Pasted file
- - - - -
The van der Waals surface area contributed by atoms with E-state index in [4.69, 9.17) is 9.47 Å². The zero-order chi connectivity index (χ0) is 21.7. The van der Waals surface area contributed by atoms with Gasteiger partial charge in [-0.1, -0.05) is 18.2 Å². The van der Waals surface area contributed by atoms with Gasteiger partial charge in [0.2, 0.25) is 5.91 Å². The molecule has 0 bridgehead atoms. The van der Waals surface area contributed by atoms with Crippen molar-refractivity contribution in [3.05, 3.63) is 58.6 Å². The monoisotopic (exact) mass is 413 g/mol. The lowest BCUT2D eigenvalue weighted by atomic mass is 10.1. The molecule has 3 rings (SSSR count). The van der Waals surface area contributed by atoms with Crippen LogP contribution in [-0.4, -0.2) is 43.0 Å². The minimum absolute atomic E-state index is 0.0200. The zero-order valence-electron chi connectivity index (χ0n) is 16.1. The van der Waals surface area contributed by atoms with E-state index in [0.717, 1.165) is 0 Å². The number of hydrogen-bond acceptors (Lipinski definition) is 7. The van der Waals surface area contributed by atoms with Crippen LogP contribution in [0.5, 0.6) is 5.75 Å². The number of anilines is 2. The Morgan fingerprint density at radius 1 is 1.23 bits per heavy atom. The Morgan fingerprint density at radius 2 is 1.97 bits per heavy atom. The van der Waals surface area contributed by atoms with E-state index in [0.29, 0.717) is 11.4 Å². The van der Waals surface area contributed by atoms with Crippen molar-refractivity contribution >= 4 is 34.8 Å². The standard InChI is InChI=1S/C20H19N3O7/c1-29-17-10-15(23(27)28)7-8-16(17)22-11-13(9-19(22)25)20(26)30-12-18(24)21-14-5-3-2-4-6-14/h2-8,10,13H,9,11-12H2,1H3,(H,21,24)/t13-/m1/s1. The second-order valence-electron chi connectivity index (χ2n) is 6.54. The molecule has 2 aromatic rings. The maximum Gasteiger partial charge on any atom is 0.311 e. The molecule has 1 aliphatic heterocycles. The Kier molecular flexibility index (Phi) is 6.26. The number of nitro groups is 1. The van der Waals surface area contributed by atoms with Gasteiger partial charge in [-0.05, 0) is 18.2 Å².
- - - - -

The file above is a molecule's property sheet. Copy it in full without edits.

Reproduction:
The van der Waals surface area contributed by atoms with E-state index in [4.69, 9.17) is 9.47 Å². The zero-order chi connectivity index (χ0) is 21.7. The van der Waals surface area contributed by atoms with Gasteiger partial charge in [-0.1, -0.05) is 18.2 Å². The van der Waals surface area contributed by atoms with Gasteiger partial charge in [0.2, 0.25) is 5.91 Å². The molecule has 0 bridgehead atoms. The van der Waals surface area contributed by atoms with Crippen molar-refractivity contribution in [3.05, 3.63) is 58.6 Å². The monoisotopic (exact) mass is 413 g/mol. The lowest BCUT2D eigenvalue weighted by atomic mass is 10.1. The molecule has 3 rings (SSSR count). The van der Waals surface area contributed by atoms with Crippen LogP contribution in [-0.4, -0.2) is 43.0 Å². The minimum absolute atomic E-state index is 0.0200. The zero-order valence-electron chi connectivity index (χ0n) is 16.1. The van der Waals surface area contributed by atoms with E-state index in [0.717, 1.165) is 0 Å². The number of hydrogen-bond acceptors (Lipinski definition) is 7. The van der Waals surface area contributed by atoms with Crippen LogP contribution in [0.5, 0.6) is 5.75 Å². The number of anilines is 2. The Morgan fingerprint density at radius 1 is 1.23 bits per heavy atom. The Morgan fingerprint density at radius 2 is 1.97 bits per heavy atom. The van der Waals surface area contributed by atoms with E-state index in [0.29, 0.717) is 11.4 Å². The van der Waals surface area contributed by atoms with Crippen molar-refractivity contribution >= 4 is 34.8 Å². The standard InChI is InChI=1S/C20H19N3O7/c1-29-17-10-15(23(27)28)7-8-16(17)22-11-13(9-19(22)25)20(26)30-12-18(24)21-14-5-3-2-4-6-14/h2-8,10,13H,9,11-12H2,1H3,(H,21,24)/t13-/m1/s1. The second-order valence-electron chi connectivity index (χ2n) is 6.54. The molecule has 2 aromatic rings. The maximum Gasteiger partial charge on any atom is 0.311 e. The molecule has 1 aliphatic heterocycles. The Kier molecular flexibility index (Phi) is 6.26. The number of nitro groups is 1. The van der Waals surface area contributed by atoms with Gasteiger partial charge in [-0.05, 0) is 18.2 Å².